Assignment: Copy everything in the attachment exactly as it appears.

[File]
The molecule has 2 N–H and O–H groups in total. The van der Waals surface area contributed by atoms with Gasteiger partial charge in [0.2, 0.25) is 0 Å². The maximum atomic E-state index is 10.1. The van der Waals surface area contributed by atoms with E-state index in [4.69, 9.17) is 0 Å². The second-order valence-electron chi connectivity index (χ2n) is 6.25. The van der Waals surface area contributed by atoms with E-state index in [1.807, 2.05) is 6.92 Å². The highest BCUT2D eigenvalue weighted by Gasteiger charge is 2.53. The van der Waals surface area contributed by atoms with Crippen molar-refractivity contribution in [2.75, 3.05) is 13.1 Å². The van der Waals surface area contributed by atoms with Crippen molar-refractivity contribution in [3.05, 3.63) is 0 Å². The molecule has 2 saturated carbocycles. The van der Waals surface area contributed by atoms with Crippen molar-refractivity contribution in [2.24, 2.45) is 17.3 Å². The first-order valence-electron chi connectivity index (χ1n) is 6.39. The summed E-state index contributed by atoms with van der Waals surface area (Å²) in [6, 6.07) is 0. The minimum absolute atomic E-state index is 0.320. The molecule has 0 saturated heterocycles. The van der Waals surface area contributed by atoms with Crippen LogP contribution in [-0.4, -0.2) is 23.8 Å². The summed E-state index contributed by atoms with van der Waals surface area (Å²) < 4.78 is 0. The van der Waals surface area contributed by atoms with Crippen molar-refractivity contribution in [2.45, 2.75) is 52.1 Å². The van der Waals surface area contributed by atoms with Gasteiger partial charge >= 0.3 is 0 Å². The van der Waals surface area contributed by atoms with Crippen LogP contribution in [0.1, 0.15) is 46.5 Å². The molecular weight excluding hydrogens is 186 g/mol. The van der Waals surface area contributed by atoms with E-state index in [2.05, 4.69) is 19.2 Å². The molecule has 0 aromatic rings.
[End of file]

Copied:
The molecule has 2 N–H and O–H groups in total. The van der Waals surface area contributed by atoms with Gasteiger partial charge in [0.2, 0.25) is 0 Å². The maximum atomic E-state index is 10.1. The van der Waals surface area contributed by atoms with E-state index in [4.69, 9.17) is 0 Å². The second-order valence-electron chi connectivity index (χ2n) is 6.25. The van der Waals surface area contributed by atoms with E-state index in [1.807, 2.05) is 6.92 Å². The highest BCUT2D eigenvalue weighted by Gasteiger charge is 2.53. The van der Waals surface area contributed by atoms with Crippen molar-refractivity contribution in [2.75, 3.05) is 13.1 Å². The van der Waals surface area contributed by atoms with Crippen molar-refractivity contribution in [3.05, 3.63) is 0 Å². The molecule has 2 saturated carbocycles. The van der Waals surface area contributed by atoms with Crippen molar-refractivity contribution in [2.24, 2.45) is 17.3 Å². The first-order valence-electron chi connectivity index (χ1n) is 6.39. The summed E-state index contributed by atoms with van der Waals surface area (Å²) in [6, 6.07) is 0. The minimum absolute atomic E-state index is 0.320. The molecule has 0 saturated heterocycles. The van der Waals surface area contributed by atoms with Crippen LogP contribution in [-0.4, -0.2) is 23.8 Å². The summed E-state index contributed by atoms with van der Waals surface area (Å²) < 4.78 is 0. The van der Waals surface area contributed by atoms with Crippen molar-refractivity contribution in [2.45, 2.75) is 52.1 Å². The van der Waals surface area contributed by atoms with Gasteiger partial charge >= 0.3 is 0 Å². The van der Waals surface area contributed by atoms with Crippen LogP contribution in [0.1, 0.15) is 46.5 Å². The molecular weight excluding hydrogens is 186 g/mol. The van der Waals surface area contributed by atoms with E-state index in [2.05, 4.69) is 19.2 Å². The molecule has 0 aromatic rings.